Suicide is painless. But is it funny?

hbo_curb_hangingI didn’t really give these billboards much notice – I’m pretty jaded to advertising – so it took a complaint by my friend Rodleen’s on Facebook to grab my attention.

To promote the newest season of “Curb Your Enthusiasm,” HBO has posted numerous billboards around LA showing the victim of suicide by hanging above the show’s star, Larry David, asking via text, “Is it me?”

It’s humor befitting of the show. But is it appropriate to post all over the city?

Rodleen’s take: “I understand humor can be dark, but a poster depicting suicide is truly brutal to the heart. ┬áIt has the potential to drive someone to the edge.”

While I haven’t heard much about these billboards, today in the LA Times Steve Lopez writes about how a billboard depicting a vagina for an Absolut vodka ad in Los Angeles remains up, while another one critical of Mercury Insurance, purchased by a consumer watchdog group, was removed after a complaint by Mercury.

Alas, while one billboard exhibiting the spirit of free speech and nary a naughty word has been pulled down, two billboards, one with a vagina, the other with a suicide victim, both with the backing of billion dollar corporations, remain up. Who says capitalism is dead?

Personally, the only kinds of billboards I find offensive are those that cover, and sometimes damage, historical properties not originally intended for display ads. Besides that, anything goes. Still, in the spirit of community, one would hope that the billboard companies, or properties that allow these to be displayed, would be more apt to restrict ads that offend the populace that has to see them than any that potential clients, based miles away, will never see.

8 thoughts on “Suicide is painless. But is it funny?”

  1. I personally don’t see how an image of somebody hanging, especially in a context like this, has the potential to drive somebody to suicide. If they’re in that fragile of a state, there are likely plenty of otherwise non-threatening triggers that are just as likely to push them over the edge.

  2. I don’t think it’s the issue of driving someone to suicide, but more the fact that it’s making a joke about a very serious issue. As someone who is clinically depressed and has had suicidal thoughts before, this ad is both ignorant, and simply not funny.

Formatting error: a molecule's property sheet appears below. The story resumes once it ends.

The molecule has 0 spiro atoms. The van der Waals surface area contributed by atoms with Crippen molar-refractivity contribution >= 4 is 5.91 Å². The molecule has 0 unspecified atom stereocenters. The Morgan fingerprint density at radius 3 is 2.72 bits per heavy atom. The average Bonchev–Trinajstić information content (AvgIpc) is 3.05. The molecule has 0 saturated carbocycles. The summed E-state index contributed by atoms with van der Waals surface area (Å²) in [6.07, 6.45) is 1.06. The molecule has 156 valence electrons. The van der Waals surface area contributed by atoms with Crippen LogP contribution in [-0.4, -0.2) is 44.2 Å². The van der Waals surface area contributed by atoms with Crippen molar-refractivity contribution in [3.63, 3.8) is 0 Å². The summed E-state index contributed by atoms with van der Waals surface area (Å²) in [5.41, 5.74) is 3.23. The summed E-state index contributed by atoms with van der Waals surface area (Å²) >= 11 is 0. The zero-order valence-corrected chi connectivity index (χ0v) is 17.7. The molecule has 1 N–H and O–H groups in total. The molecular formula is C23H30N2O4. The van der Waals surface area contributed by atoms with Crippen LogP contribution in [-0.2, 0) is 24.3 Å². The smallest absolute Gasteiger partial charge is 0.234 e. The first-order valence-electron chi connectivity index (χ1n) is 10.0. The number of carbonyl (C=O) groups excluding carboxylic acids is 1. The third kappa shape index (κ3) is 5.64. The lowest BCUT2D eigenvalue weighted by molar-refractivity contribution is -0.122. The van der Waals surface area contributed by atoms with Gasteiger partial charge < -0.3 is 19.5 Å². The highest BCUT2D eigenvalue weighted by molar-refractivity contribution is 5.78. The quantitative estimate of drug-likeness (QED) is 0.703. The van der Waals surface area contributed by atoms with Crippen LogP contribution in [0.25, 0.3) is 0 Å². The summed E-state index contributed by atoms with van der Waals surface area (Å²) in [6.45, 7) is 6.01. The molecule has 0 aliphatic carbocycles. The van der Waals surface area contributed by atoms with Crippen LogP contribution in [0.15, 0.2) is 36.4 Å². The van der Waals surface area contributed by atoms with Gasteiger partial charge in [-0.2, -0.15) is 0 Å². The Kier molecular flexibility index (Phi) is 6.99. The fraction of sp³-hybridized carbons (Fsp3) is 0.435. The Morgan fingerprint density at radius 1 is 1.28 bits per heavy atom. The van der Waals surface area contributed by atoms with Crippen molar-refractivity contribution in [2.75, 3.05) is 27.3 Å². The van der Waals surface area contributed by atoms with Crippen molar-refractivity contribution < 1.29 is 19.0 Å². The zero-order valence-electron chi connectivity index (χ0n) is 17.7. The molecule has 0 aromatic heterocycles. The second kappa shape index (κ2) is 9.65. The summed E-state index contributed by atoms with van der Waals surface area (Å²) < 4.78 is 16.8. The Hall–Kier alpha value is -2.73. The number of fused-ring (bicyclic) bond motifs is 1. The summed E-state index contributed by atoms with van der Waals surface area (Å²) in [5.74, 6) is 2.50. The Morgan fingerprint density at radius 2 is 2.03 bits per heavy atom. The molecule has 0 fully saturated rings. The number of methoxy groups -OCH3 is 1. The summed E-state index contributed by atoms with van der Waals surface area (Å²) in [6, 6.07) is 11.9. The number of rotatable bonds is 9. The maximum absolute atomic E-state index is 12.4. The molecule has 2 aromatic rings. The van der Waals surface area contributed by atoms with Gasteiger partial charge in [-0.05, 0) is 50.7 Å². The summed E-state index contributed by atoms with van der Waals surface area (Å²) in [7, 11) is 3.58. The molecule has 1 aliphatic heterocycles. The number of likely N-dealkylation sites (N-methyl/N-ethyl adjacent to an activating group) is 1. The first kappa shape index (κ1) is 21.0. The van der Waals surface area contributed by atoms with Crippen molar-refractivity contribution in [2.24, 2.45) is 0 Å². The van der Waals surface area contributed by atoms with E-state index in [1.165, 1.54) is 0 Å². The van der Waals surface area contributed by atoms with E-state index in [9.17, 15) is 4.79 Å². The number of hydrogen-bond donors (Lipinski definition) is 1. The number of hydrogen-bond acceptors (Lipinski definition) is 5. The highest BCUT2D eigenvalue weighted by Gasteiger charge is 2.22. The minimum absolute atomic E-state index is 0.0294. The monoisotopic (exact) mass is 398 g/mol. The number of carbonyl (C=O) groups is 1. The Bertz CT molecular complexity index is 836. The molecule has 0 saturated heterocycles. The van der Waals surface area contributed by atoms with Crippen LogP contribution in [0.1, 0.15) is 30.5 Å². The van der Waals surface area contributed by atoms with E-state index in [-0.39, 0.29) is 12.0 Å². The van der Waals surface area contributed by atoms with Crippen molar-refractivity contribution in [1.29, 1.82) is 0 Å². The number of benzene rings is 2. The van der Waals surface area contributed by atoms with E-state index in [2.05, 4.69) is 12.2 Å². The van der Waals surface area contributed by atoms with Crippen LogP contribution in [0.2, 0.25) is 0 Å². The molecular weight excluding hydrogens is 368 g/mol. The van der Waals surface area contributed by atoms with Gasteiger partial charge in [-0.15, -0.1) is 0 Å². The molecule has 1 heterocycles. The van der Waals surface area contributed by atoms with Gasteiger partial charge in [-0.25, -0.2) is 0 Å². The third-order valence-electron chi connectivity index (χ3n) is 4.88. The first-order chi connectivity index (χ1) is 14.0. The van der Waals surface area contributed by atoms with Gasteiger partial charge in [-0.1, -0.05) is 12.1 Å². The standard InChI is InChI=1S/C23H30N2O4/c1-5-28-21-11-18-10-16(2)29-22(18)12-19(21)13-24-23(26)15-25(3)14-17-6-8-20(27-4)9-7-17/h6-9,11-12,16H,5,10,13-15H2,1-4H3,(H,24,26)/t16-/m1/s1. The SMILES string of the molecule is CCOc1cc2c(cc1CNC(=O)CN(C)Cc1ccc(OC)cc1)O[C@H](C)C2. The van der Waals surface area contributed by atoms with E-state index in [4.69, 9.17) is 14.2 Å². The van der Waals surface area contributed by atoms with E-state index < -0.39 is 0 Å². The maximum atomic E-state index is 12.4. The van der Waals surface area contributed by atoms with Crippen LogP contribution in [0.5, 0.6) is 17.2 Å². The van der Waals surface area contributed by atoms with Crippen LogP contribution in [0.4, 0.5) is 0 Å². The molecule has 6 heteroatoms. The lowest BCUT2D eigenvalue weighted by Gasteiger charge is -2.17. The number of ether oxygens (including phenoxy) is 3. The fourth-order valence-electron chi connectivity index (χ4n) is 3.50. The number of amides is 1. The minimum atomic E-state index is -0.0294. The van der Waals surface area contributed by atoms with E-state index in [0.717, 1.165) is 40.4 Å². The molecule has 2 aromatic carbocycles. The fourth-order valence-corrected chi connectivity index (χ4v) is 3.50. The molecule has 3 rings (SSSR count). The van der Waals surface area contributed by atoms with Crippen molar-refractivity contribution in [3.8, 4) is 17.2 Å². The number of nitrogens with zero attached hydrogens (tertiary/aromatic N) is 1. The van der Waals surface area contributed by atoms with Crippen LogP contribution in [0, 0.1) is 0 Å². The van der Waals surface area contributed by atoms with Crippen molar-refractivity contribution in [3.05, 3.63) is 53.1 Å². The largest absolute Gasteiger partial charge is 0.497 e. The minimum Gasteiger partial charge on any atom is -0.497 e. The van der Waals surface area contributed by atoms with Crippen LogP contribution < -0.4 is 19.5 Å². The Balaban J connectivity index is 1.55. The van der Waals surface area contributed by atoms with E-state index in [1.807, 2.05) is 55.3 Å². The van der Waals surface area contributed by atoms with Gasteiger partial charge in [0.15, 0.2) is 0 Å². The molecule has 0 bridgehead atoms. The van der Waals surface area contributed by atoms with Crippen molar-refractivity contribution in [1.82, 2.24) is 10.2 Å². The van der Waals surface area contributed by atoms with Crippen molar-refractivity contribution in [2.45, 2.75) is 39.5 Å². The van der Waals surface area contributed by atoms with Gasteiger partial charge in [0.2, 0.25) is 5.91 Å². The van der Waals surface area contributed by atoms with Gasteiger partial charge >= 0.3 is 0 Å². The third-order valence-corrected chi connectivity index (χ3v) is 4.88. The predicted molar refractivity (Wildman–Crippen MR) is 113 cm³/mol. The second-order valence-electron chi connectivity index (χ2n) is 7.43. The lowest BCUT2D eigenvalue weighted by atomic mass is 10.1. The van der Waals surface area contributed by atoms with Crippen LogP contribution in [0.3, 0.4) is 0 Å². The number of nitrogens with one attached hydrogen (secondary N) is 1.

3. The Absolut mango graphic didn’t look like a vag to me. To paraphrase Lloyd Bentsen: “I serve with Vag, I know Vag, Vag is a friend of mine. Mango, you’re no Vag.” I didn’t think it looked like a vag any more than this does. I sent the Times piece to a friend who I know knows vag very well, and this was his response:

    “I have seen a few. some of them recently. that don’t look like any of them to me.” So perhaps it was wishful thinking on the article writer’s part.

    That being said, billboards are very obtrusive. They’re not like cable tv channels that we can just switch off. Drivers, pedestrians, and others often cannot simply avoid looking at them (indeed, they’re designed and placed to grab our maximum attention). So IMO the folks who post them have a duty not to post graphics that too many people would find tasteless or offensive. Thus, if a lot of people feel that way about the Absolut ad or the HBO ad and complain about either or both, the ad(s) should be taken down from the billboard(s).

  4. Bus Bench was recently bitching about a bus stop ad for the new, odious Melrose Place TV show that says “Tuesday is a bitch.”

  5. I can see how someone might potentially be bothered by this if it reminds them of something they (or someone close to them) went through. I have a family history of suicide, so I don’t take it lightly. But I don’t think comedians or advertisers–or in this case the intersection of both–can go around wondering if there’s any way what they’re putting out there might possibly be hurtful to someone. If it’s something obviously painful to the population at large, that’s one thing. You wouldn’t put up a billboard of a plane crash right after 9-11. But to cater to every individual’s life circumstance is impossible. The pizza slogan “What do you want on your Tombstone?” might set you off if your dad just died yesterday.

  6. As someone who has been clinically depressed and has had suicidal thoughts in the past, I can tell you no damn billboard is gonna push me over the edge. Leave that to my brain chemistry, addictive personality and inability to handle social situations. whoosh! Nothin’ but net.

  7. The issue isn’t, as Rodleen framed it, whether the poster would drive someone to suicide. The issue is a matter of editorial and marketing judgment: whether the poster is too tasteless or offensive to the community that it doesn’t belong on a giant billboard that is visible to everyone who passes by, including children.

    We might agree that a billboard depicting bestiality is inappropriate not because it is likely to drive lots of people to commit bestiality, but because the depiction on a giant billboard visible to everyone who passes nearby is tasteless and offensive on its face.

    In this case, the HBO image might be really cool and edgy if it appeared, say, in a trade magazine, or on a premium cable channel, or somewhere else where its visibility is a bit more controlled. Hopefully, the HBO marketing execs at least considered whether the image, on a huge billboard in a crowded city, might be inappropriate on its face, without regard to actual psychological effect.

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